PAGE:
Kupfer: Well, that’s what I understand, is they lived in Kennewick. I remember them talking about living in Plymouth—or my sister talking about Plymouth, but I don’t know.
Franklin: And where is Plymouth?
Adkinson: About 20 minutes—it’s right at the river where—
Kupfer: Just before you cross over into Umatilla—
Adkinson: On the McNary Dam?
Adkinson: Plymouth is just west—
Bauman: Sort of on the State Route 14 there.
Adkinson: My only recollection of Pearl Harbor—I mean, of those years, was there were four of us cousins born in 1941. So it was a little inauspicious. But Dad, being in the position he was, became very industrious in those years, because he not only was working to get his mother and dad out of Arkansas. It came time, George, my uncle George, when they finally allowed the Japanese Americans to join the service, he was out, but his wife and child, Terry, was another ’41-er, and were also interned someplace. So Dad also worked to get him out. And then there was another situation in which he needed to get some sponsorships. So he was very busy. And I tell you, the Pasco natives that were friends, and a lot of them I think, became friends, because Grandpa was a fellow small business person. So they, through that connection, I think they all got to know each other a little more than ordinarily. So most of those years, I remember lots of letters being written. A lot of—I have a couple of them. My uncle George wrote to the Tri-City Herald in that time. I put that in the paper because it was just a plea to remember who we all were.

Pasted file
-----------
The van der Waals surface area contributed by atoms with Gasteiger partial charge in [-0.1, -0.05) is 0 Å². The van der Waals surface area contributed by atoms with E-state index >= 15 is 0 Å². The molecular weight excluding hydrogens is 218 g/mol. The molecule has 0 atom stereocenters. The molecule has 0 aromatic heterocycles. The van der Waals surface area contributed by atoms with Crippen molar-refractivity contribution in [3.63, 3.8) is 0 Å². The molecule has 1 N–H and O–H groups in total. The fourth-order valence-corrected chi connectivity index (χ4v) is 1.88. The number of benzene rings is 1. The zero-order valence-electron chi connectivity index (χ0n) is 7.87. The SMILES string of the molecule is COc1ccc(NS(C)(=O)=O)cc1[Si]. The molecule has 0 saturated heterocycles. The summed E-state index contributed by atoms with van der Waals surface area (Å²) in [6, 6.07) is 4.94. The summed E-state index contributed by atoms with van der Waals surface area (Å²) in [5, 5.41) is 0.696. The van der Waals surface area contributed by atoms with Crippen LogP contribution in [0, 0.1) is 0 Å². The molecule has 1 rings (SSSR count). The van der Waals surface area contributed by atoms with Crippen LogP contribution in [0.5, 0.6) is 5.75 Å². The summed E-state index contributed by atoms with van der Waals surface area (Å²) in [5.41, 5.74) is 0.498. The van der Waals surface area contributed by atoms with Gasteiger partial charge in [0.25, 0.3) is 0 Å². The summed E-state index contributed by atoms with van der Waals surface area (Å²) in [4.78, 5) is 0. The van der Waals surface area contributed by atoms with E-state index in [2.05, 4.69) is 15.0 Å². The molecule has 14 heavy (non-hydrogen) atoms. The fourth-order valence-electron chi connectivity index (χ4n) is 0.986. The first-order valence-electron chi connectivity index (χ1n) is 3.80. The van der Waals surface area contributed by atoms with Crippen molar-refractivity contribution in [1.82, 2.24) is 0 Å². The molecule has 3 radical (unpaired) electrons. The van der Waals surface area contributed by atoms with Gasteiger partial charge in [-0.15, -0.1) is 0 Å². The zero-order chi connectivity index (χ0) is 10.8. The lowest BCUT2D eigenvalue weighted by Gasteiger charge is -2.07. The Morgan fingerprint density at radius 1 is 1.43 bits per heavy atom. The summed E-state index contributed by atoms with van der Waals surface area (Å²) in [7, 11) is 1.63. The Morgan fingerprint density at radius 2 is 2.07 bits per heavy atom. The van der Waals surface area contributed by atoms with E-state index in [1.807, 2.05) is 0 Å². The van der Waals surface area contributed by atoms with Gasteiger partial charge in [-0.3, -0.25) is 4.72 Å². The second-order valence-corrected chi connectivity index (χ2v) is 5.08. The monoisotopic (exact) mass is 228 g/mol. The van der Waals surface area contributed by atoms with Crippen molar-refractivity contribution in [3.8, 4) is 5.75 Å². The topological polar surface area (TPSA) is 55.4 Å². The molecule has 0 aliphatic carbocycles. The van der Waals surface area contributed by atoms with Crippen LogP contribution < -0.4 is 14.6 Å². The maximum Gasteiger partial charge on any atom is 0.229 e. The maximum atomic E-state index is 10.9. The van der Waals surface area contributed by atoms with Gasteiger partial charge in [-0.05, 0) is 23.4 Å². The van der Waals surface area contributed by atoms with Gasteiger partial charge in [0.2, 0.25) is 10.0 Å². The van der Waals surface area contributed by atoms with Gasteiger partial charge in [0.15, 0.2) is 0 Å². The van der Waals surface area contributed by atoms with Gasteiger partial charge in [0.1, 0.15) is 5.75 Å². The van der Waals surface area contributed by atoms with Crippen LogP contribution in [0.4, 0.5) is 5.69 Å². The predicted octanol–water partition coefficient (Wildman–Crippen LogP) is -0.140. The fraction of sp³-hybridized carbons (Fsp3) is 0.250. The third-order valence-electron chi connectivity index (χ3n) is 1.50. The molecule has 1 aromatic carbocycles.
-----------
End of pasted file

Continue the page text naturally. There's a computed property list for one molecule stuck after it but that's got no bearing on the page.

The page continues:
Bauman: I’ve actually used that letter in my classes.
Adkinson: Oh, have you really?